I give you the case of one Light Yagami. He lives in the Kanto region of Tokyo. His academic talent puts him in the top 1%, in his age group, for all of Japan. He has great prospects for University and careers. The problem is that he’s a young man; he’s bored; he feels contempt for his society and how it functions. Since his father is in the police, the underbelly of Japanese society is very obvious to him. He feels a great yearning to help his society, punish wrongdoers, but he feels helpless. He’s rebellious; his smarts make him arrogant; he’s searching for a cause and his place in the world, as all young men do.
Watch out, he’s going to get his wish.
This is what Viz says about Death Note, Volume 1:
Light Yagami is an ace student with great prospects – and he’s bored out of his mind. But all that changes when he finds the Death Note, a notebook dropped by a rogue Shinigami death god. Any human whose name is written in the notebook dies, and now Light has vowed to use the power of the Death Note to rid the world of evil. But when criminals begin dropping dead, the authorities send the legendary detective “L” to track down the killer. With “L” hot on his heels, will Light lose sight of his noble goal… or his life?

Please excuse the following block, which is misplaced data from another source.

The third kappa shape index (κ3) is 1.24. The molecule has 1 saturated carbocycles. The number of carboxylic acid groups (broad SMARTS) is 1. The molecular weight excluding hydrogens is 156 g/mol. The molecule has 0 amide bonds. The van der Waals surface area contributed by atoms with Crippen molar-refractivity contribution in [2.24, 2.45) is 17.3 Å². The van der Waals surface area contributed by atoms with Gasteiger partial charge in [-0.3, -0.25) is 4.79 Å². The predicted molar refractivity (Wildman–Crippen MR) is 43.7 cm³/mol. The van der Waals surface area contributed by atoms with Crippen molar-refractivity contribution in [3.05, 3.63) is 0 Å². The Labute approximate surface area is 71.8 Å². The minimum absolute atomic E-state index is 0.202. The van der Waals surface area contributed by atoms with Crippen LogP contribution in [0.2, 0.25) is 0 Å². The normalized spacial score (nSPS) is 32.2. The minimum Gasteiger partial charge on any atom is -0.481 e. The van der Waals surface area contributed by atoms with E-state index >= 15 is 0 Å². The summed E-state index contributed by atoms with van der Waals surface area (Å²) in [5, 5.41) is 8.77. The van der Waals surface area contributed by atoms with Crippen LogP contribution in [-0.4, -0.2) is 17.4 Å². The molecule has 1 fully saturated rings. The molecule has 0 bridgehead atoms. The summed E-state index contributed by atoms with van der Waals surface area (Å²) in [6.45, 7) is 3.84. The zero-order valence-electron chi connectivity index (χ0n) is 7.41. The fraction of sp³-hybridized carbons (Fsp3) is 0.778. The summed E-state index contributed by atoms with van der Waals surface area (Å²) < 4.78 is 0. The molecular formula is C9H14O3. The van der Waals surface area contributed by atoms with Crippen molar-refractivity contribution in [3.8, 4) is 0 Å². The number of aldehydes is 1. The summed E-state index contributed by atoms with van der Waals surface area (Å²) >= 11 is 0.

Light tests the boundaries of the Death Note’s powers as “L” and the police begin to close in. Luckily Light’s father is the head of the Japanese National Police Agency and leaves vital information about the case lying around the house. With access to his father’s files, Light can keep one step ahead of the authorities. But who is the strange man following him, and how can Light guard against enemies whose names he doesn’t know?
This is what I love about Star Wars. So much room for comedy. Visit the Dorkly channel on YouTube when you have a lot of time to kill ’cause you’re gonna need it.
The 2015 Hugo Awards have been announced at Worldcon 2015 – “Sasquan” The 73rd World Science Fiction Convention in Spokane, Washington. In the Best Novel category the winner is:
- The Three-Body Problem, Cixin Liu, Ken Liu translator (Tor Books)
- Ancillary Sword, Ann Leckie (Orbit US; Orbit UK)
- The Dark Between the Stars, Kevin J. Anderson (Tor)
- The Goblin Emperor, Katherine Addison (Tor)
- Skin Game, Jim Butcher (Roc)
Our congrats to Cixin Liu and all the finalists. You can see the complete list of winners in all categories over at Locus.
There were fewer winners this year than in past years because assholes but it was still a nice ceremony. Thanks to the organizers for making the live stream happen.